Kara Jaye-Anne Otter, 12, had been on the antidepressant Paxil for seven months when she committed suicide. "I was told the worst side effects would be flulike symptoms," recalls her mother, Shannon Baker. "But after three weeks she had begun to cop an attitude. Her grades started falling. Then she didn't care what she looked like, and she was fighting with everybody." Baker says her daughter developed rashes and dark circles under her eyes and had trouble sleeping. Then, on June 7, 2001, Kara pinned a note to her chest reading, "By the time you find me I'll be dead. I love you with all my heart. Don't worry, Jesus is with me." She hooked a bungee cord onto a plate hanger on the wall, wrapped the cord around her neck and pulled against it until she passed out. Within minutes she was dead.
Baker is convinced Paxil is what killed her daughter, and that's what she'll tell a U.S. Food and Drug Administration panel meeting this week in Bethesda, Md. For years a small but vocal group of patients and doctors have insisted that certain antidepressants, including Paxil, Zoloft, Prozac and other medications known as selective serotonin reuptake inhibitors (SSRIs), carry an unacceptable risk of antisocial behavior and suicide in kids who take them. Many clinicians and most pharmaceutical companies disagree. Major depression is a dangerous illness that in itself can lead to suicide, and they insist that the benefits of these drugs outweigh the risks. But drug firms also refuse to release all their research--some of which tends to undercut their claims. "It's a real shell game here," says Vera Sharav, president of the Alliance for Human Research Protection, an advocacy group.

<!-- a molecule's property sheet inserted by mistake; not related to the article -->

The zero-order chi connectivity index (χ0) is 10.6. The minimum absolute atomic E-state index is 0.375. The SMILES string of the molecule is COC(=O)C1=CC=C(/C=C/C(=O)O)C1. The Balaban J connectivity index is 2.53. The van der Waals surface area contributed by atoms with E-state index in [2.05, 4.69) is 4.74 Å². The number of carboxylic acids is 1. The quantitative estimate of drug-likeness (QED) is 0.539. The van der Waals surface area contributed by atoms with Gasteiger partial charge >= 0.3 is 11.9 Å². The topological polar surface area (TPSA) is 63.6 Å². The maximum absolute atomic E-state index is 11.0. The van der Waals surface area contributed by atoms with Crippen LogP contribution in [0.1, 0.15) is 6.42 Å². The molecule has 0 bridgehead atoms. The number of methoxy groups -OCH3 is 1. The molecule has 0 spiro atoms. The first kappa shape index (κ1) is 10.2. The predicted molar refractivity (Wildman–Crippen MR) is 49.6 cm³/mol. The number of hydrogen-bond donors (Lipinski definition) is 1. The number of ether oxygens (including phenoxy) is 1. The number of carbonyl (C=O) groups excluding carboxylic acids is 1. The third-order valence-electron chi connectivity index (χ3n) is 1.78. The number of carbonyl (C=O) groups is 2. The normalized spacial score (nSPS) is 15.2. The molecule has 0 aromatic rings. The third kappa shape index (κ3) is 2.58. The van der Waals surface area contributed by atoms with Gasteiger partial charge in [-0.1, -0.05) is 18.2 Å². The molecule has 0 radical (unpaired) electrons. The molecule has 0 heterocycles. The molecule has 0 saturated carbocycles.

The issue is coming to a head. By last December, the British Medicines and Healthcare Products Regulatory Agency, the equivalent of the FDA, had declared Celexa, Effexor, Lexapro, Luvox, Paxil and Zoloft (but not Prozac) too risky for kids under 18. Two weeks ago, a task force of the American College of Neuropsychopharmacology fired back, saying that despite the risk of potentially serious side effects, it's riskier to withhold the drugs.
Now comes the FDA probe, which began with an investigation of Paxil launched in the fall of 2002. Last June the FDA cautioned doctors against prescribing the drug to young people because of a possible increase in suicidal thinking. In October the FDA issued a broader public-health advisory alerting physicians that in clinical trials, Paxil, along with about half a dozen other antidepressants, wasn't any more effective than a placebo at treating depression in kids. Indeed, no antidepressant other than Prozac has been formally approved for young people. But that's not the same as a ban. Once a drug is legal, doctors can prescribe it at will.